For information, updates and advice on the flooding related to Storm Dennis.
Residential care homes
The main hazards associated with residential care homes (the list is not exhaustive) include:
Injuries arising from lifting
In order to prevent such injuries employers are required to avoid hazardous manual handling operations and use lifting, handling and assisting aids wherever practicable. Employers must carry out a sufficient assessment of manual handling operations.
All staff should be trained in safe working practices and hygiene standards, as well as being provided with appropriate protective equipment in order to prevent hazards arising from the handling of clinical waste and soiled laundry. There should be adequate procedures laid down for the safe handling, segregation, storage, spillage control and disposal to reduce the risk from such hazards to a minimum.
All equipment should be installed and maintained by a competent person. It is recommended (IEE Wiring Regs BS7671) that the fixed system is inspected/tested at least every five years (or more frequently as recommended by a qualified electrician), and that all electrical appliances are examined/checked ('PAT' tested) at a frequency appropriate to the risk. Regular maintenance should include visual checks for general wear and tear ensuring that plugs, leads and sockets are in good condition and that there is no exposed wiring. Any corrective actions must be carried out immediately.
For further information see HSE online publication (link on this page).
All premises - any place of work that has a gas installation and/or gas appliances installed must be maintained in such a way so as to prevent risk of injury to any person. The definition of what is an appropriate maintenance programme will be determined by the installation's age, condition and usage. If an inspector is of the opinion that the installation is not being properly maintained and may give rise to danger, enforcement action may be taken.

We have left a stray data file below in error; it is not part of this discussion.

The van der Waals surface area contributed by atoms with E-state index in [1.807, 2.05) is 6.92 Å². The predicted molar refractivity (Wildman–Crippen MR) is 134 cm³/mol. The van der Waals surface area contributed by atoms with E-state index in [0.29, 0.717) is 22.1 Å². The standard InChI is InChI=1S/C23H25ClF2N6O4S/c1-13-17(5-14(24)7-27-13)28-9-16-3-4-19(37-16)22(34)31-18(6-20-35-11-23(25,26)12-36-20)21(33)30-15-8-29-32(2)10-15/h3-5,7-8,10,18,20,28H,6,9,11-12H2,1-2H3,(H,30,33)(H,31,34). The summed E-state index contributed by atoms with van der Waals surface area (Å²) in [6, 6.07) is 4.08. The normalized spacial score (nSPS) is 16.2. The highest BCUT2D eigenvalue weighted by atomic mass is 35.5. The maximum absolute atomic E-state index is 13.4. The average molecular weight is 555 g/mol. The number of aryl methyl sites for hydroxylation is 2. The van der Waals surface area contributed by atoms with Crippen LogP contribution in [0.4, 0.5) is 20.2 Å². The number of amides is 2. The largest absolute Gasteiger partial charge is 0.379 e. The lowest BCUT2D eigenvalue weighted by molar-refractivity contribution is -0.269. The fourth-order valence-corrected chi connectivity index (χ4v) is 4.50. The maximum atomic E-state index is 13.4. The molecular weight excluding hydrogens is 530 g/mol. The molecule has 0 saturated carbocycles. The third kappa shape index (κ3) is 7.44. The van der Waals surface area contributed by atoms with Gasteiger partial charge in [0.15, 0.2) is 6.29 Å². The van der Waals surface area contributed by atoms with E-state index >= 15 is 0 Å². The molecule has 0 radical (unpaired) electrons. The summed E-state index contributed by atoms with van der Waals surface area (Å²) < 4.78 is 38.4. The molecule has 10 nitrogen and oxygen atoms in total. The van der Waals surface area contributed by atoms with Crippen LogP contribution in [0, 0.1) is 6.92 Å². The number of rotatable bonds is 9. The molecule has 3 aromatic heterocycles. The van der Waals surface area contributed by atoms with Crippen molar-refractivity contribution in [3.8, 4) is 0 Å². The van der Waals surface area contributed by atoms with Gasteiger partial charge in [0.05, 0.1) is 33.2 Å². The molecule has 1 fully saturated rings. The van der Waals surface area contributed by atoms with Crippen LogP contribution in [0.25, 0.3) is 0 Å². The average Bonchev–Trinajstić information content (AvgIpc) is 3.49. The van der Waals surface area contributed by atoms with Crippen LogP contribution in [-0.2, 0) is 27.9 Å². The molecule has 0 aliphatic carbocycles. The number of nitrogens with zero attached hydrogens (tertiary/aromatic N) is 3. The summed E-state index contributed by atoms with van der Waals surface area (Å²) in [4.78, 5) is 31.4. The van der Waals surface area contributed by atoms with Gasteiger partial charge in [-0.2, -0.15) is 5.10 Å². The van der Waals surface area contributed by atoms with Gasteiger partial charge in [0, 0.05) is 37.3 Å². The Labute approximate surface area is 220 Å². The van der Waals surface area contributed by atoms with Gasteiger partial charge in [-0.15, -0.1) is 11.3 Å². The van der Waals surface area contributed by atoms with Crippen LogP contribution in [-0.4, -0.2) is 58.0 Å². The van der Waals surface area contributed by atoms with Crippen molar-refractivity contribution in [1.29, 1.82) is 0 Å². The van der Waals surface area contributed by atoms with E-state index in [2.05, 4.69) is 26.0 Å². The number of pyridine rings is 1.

In any room where there is a gas appliance (boiler/heater etc.), and the room is, or can be, used for sleeping or dining/lounging, then that appliance MUST be checked for safety at intervals not exceeding 12 months by a CORGI-registered engineer.
A record book must be kept in respect of the appliances including: date of the inspection, any defect identified and any remedial action taken.
Floors, corridors and stairs
In order to prevent slips and trips, these areas should be kept free from obstructions at all times. Floor coverings and route ways should be maintained, and all areas should be well lit. Stairs should have handrails on both sides. Kitchen floors need to have enough grip and should be kept dry as far as is practicable. Spillages should be cleared up immediately. Warning signs should be displayed during cleaning to warn residents of potentially slippery surfaces. Ensure that any change in floor level is clearly visible.
To prevent falls from height, windows which are large enough to allow a person to fall through should be modified to reduce the size of the opening. Any large area of glass, eg patio doors, should be marked so that people are aware of its presence.
To prevent the accidental taking of drugs, medicines should be safely secured under lock and key. Any clients' medicines should be stored safely in a cupboard in the bedroom.
Water temperatures and legionella control
One way to minimise the growth of legionella is to store hot water above 60C and distribute it at above 50C. Where water comes out of taps and showerheads at above 43C there is a risk of scalding (especially for whole body emersion). In these circumstances it is strongly advised to fit thermostatic mixing valves to prevent water from being discharged at more than 43C. Water systems should be designed to avoid conditions that favour the growth of legionella by ensuring adequate insulation of storage tanks and pipes, using materials that do not encourage growth of legionella and protecting against contamination by fitting tanks with lids. Water systems need to be routinely checked and inspected by a competent person and the risk assessment should be reviewed regularly.
Water stagnation can encourage conditions that favour growth of legionella. It is therefore advisable to remove dead runs in pipe work from the system, flush out seldom used shower heads, taps and remaining dead legs periodically (weekly), and to remove any dirt or limescale.
'Health and Safety in Care Homes' HSG 220 (HSE Books 2001).